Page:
I must make clear that, as with every family, we had difficult choices to make. Did my husband want to go away for weeks at a time, leaving his poorly wife and precious son? No, of course he didn’t. But financially we were left with no other option – I was on maternity pay, then sick pay, and then I lost my job altogether. Did I get a lot of help? Once I came back to the family home town 7 months after the birth, I had lots of family and friends around to help, although even in Leeds I had help there too. But no matter how much help you have, as a mother you feel the responsibility all of the time. I would set out all of Sam’s food, writing out meals and times (all shop bought Heinz…I didn’t have the time or inclination to spend hours cooking and pureeing organic stuff…and maybe this is why he likes plain food, but hey, he was fed and I was doing my best). I would fret about him, I would feel guilty about how much help I needed to have from so many people, all of the time. And that guilt is energy sapping.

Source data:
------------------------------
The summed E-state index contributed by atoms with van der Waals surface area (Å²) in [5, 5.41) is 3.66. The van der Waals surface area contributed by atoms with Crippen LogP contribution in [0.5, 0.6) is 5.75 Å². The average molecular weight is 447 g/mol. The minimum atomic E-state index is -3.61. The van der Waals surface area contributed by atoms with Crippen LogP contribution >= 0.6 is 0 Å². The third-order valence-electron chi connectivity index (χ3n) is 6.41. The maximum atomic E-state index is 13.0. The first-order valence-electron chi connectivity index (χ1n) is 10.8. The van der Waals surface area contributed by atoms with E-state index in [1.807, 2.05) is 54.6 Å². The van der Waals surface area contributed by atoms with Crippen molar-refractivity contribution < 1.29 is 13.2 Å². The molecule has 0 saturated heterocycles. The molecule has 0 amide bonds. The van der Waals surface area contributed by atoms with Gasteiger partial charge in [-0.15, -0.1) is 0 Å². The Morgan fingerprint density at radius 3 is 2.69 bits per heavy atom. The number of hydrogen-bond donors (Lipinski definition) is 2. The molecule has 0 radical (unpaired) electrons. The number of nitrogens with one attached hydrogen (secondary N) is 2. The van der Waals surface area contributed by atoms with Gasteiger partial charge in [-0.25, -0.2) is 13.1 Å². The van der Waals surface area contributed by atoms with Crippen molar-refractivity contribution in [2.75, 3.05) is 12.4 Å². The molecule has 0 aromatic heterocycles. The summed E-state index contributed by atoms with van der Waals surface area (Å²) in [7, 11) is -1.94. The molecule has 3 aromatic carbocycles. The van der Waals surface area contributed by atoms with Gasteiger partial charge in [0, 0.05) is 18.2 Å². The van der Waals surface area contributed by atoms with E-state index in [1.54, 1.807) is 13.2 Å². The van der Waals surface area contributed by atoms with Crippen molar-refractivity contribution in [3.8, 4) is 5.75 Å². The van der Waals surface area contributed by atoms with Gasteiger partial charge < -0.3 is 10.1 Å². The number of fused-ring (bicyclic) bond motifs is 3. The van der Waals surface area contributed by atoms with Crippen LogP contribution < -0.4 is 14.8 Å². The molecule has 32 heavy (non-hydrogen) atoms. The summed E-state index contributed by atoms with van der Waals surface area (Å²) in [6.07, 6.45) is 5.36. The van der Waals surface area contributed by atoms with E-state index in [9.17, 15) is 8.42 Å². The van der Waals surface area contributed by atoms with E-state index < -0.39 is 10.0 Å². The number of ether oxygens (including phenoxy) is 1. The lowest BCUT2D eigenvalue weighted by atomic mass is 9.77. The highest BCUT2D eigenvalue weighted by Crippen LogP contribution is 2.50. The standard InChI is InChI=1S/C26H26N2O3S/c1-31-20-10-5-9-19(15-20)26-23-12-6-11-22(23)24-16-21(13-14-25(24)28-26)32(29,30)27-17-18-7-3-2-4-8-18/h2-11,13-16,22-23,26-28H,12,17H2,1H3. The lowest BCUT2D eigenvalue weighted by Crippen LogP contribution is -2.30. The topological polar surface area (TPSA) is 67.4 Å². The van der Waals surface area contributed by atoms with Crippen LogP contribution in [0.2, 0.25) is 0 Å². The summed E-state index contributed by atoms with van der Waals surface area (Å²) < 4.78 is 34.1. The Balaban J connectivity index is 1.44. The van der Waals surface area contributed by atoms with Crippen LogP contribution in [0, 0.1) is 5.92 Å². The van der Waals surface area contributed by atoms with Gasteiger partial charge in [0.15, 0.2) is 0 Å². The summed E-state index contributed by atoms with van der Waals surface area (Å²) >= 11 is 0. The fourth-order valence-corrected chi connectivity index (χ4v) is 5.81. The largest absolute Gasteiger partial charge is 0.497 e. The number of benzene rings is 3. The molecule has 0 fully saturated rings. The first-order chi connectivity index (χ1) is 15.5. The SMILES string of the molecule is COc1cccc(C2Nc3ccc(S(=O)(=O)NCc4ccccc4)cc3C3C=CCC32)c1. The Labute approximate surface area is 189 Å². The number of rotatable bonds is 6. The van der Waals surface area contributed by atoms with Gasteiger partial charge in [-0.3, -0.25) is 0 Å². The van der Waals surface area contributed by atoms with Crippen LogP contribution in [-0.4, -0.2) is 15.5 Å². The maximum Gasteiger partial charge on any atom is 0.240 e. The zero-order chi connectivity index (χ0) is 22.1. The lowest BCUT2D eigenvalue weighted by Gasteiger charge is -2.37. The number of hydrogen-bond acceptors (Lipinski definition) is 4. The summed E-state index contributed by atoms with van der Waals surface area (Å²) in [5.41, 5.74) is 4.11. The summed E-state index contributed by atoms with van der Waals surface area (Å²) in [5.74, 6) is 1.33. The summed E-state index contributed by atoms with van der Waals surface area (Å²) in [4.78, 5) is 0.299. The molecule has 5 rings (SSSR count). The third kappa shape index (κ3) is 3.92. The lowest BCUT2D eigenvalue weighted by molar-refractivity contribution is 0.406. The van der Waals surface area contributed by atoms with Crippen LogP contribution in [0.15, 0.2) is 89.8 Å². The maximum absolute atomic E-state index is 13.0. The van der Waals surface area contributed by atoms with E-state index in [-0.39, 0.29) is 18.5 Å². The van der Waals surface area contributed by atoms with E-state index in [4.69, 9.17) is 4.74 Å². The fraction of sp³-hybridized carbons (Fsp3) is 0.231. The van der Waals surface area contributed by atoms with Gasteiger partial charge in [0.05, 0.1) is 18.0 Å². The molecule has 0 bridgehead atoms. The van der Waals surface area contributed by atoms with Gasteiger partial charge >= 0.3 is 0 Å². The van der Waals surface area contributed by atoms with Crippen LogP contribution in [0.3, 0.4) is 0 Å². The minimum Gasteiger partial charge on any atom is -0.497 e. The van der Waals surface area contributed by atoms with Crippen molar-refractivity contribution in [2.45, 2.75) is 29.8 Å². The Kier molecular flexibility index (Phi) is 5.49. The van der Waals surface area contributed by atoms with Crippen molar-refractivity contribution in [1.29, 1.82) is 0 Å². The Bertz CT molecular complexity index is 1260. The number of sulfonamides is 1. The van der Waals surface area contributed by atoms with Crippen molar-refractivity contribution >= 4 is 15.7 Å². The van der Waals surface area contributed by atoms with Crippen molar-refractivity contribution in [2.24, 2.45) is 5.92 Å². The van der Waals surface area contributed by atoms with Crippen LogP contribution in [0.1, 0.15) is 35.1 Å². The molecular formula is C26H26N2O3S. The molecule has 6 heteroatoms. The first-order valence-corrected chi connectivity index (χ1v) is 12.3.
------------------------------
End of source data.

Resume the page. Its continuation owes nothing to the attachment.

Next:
My mum came to stay when I first came out of hospital with Sam after 3 weeks, my husband away working. She looked after Sam and I all day long, cooked our meals, cleaned the house, went shopping and did the laundry. She offered to do the nights when I was exhausted, as she was there while I battled my recurrent infections, my major abdominal surgery and broken perineum. Mum was also there when I came home from emergency hospital admissions, minor surgeries to drain the sepsis from the fistula tract. But I always refused – after all, l needed her to be on top form to look after us during the day. So I always stayed up with the baby, even if I had been out with a general anaesthetic earlier that day. I wanted to, it was really important to me do be a mother, and to look after my child myself. It took an enormous toll on my body and my mental health, but what other choice did I have?